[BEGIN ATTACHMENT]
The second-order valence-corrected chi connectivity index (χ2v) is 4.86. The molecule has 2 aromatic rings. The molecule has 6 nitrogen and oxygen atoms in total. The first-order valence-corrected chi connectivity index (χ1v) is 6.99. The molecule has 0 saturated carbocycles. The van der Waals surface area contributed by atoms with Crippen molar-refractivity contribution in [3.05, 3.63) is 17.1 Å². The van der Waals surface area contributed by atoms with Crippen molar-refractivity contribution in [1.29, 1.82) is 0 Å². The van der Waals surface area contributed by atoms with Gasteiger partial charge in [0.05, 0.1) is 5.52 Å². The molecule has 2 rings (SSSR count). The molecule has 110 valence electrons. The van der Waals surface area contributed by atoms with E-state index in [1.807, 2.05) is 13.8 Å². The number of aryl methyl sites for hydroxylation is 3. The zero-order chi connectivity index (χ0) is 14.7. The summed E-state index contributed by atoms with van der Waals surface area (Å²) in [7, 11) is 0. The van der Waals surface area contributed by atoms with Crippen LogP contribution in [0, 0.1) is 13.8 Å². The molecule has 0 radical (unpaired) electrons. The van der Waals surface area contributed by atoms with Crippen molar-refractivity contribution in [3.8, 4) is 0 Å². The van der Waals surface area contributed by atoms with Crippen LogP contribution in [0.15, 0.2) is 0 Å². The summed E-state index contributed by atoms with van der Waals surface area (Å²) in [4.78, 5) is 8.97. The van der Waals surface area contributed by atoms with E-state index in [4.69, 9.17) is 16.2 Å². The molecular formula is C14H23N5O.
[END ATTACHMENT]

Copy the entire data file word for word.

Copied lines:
The second-order valence-corrected chi connectivity index (χ2v) is 4.86. The molecule has 2 aromatic rings. The molecule has 6 nitrogen and oxygen atoms in total. The first-order valence-corrected chi connectivity index (χ1v) is 6.99. The molecule has 0 saturated carbocycles. The van der Waals surface area contributed by atoms with Crippen molar-refractivity contribution in [3.05, 3.63) is 17.1 Å². The van der Waals surface area contributed by atoms with Crippen molar-refractivity contribution in [1.29, 1.82) is 0 Å². The van der Waals surface area contributed by atoms with Gasteiger partial charge in [0.05, 0.1) is 5.52 Å². The molecule has 2 rings (SSSR count). The molecule has 110 valence electrons. The van der Waals surface area contributed by atoms with E-state index in [1.807, 2.05) is 13.8 Å². The number of aryl methyl sites for hydroxylation is 3. The zero-order chi connectivity index (χ0) is 14.7. The summed E-state index contributed by atoms with van der Waals surface area (Å²) in [7, 11) is 0. The van der Waals surface area contributed by atoms with Crippen LogP contribution in [0, 0.1) is 13.8 Å². The molecule has 0 radical (unpaired) electrons. The van der Waals surface area contributed by atoms with Crippen molar-refractivity contribution in [3.8, 4) is 0 Å². The van der Waals surface area contributed by atoms with Crippen LogP contribution in [0.15, 0.2) is 0 Å². The summed E-state index contributed by atoms with van der Waals surface area (Å²) in [4.78, 5) is 8.97. The van der Waals surface area contributed by atoms with E-state index in [4.69, 9.17) is 16.2 Å². The molecular formula is C14H23N5O.